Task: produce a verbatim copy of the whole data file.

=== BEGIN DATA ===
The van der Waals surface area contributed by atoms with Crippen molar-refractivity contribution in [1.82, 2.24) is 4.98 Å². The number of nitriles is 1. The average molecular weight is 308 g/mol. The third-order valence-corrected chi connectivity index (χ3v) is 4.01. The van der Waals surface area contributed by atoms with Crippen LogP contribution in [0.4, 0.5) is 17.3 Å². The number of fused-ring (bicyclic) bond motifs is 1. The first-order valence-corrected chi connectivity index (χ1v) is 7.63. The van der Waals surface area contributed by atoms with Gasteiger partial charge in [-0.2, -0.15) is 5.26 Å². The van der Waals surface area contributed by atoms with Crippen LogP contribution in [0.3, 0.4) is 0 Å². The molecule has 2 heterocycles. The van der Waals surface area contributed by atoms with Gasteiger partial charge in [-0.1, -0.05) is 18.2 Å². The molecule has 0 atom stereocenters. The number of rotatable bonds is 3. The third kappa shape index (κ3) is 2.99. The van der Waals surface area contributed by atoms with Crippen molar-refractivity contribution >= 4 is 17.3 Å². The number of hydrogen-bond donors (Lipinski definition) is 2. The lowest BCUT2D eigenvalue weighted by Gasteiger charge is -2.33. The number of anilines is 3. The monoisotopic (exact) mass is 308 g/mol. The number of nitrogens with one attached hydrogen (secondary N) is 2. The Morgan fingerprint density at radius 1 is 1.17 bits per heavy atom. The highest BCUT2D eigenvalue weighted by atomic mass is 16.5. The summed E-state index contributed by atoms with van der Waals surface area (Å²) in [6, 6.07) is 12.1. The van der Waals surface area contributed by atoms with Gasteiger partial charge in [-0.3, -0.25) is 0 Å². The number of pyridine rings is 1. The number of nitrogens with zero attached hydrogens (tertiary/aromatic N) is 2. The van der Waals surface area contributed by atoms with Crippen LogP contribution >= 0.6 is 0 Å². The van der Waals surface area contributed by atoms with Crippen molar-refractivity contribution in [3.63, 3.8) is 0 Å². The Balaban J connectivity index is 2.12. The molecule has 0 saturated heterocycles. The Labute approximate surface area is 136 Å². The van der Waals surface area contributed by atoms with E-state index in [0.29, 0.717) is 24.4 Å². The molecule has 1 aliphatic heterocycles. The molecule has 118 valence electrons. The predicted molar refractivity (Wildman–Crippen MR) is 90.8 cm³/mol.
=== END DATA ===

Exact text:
The van der Waals surface area contributed by atoms with Crippen molar-refractivity contribution in [1.82, 2.24) is 4.98 Å². The number of nitriles is 1. The average molecular weight is 308 g/mol. The third-order valence-corrected chi connectivity index (χ3v) is 4.01. The van der Waals surface area contributed by atoms with Crippen LogP contribution in [0.4, 0.5) is 17.3 Å². The number of fused-ring (bicyclic) bond motifs is 1. The first-order valence-corrected chi connectivity index (χ1v) is 7.63. The van der Waals surface area contributed by atoms with Gasteiger partial charge in [-0.2, -0.15) is 5.26 Å². The van der Waals surface area contributed by atoms with Crippen LogP contribution in [0.3, 0.4) is 0 Å². The molecule has 2 heterocycles. The van der Waals surface area contributed by atoms with Gasteiger partial charge in [-0.1, -0.05) is 18.2 Å². The molecule has 0 atom stereocenters. The number of rotatable bonds is 3. The third kappa shape index (κ3) is 2.99. The van der Waals surface area contributed by atoms with Crippen molar-refractivity contribution >= 4 is 17.3 Å². The number of hydrogen-bond donors (Lipinski definition) is 2. The lowest BCUT2D eigenvalue weighted by Gasteiger charge is -2.33. The number of anilines is 3. The monoisotopic (exact) mass is 308 g/mol. The number of nitrogens with one attached hydrogen (secondary N) is 2. The Morgan fingerprint density at radius 1 is 1.17 bits per heavy atom. The highest BCUT2D eigenvalue weighted by atomic mass is 16.5. The summed E-state index contributed by atoms with van der Waals surface area (Å²) in [6, 6.07) is 12.1. The van der Waals surface area contributed by atoms with Gasteiger partial charge in [-0.3, -0.25) is 0 Å². The number of pyridine rings is 1. The number of nitrogens with zero attached hydrogens (tertiary/aromatic N) is 2. The van der Waals surface area contributed by atoms with Crippen LogP contribution >= 0.6 is 0 Å². The van der Waals surface area contributed by atoms with Crippen molar-refractivity contribution in [3.63, 3.8) is 0 Å². The Balaban J connectivity index is 2.12. The molecule has 0 saturated heterocycles. The Labute approximate surface area is 136 Å². The van der Waals surface area contributed by atoms with E-state index in [0.29, 0.717) is 24.4 Å². The molecule has 1 aliphatic heterocycles. The molecule has 118 valence electrons. The predicted molar refractivity (Wildman–Crippen MR) is 90.8 cm³/mol.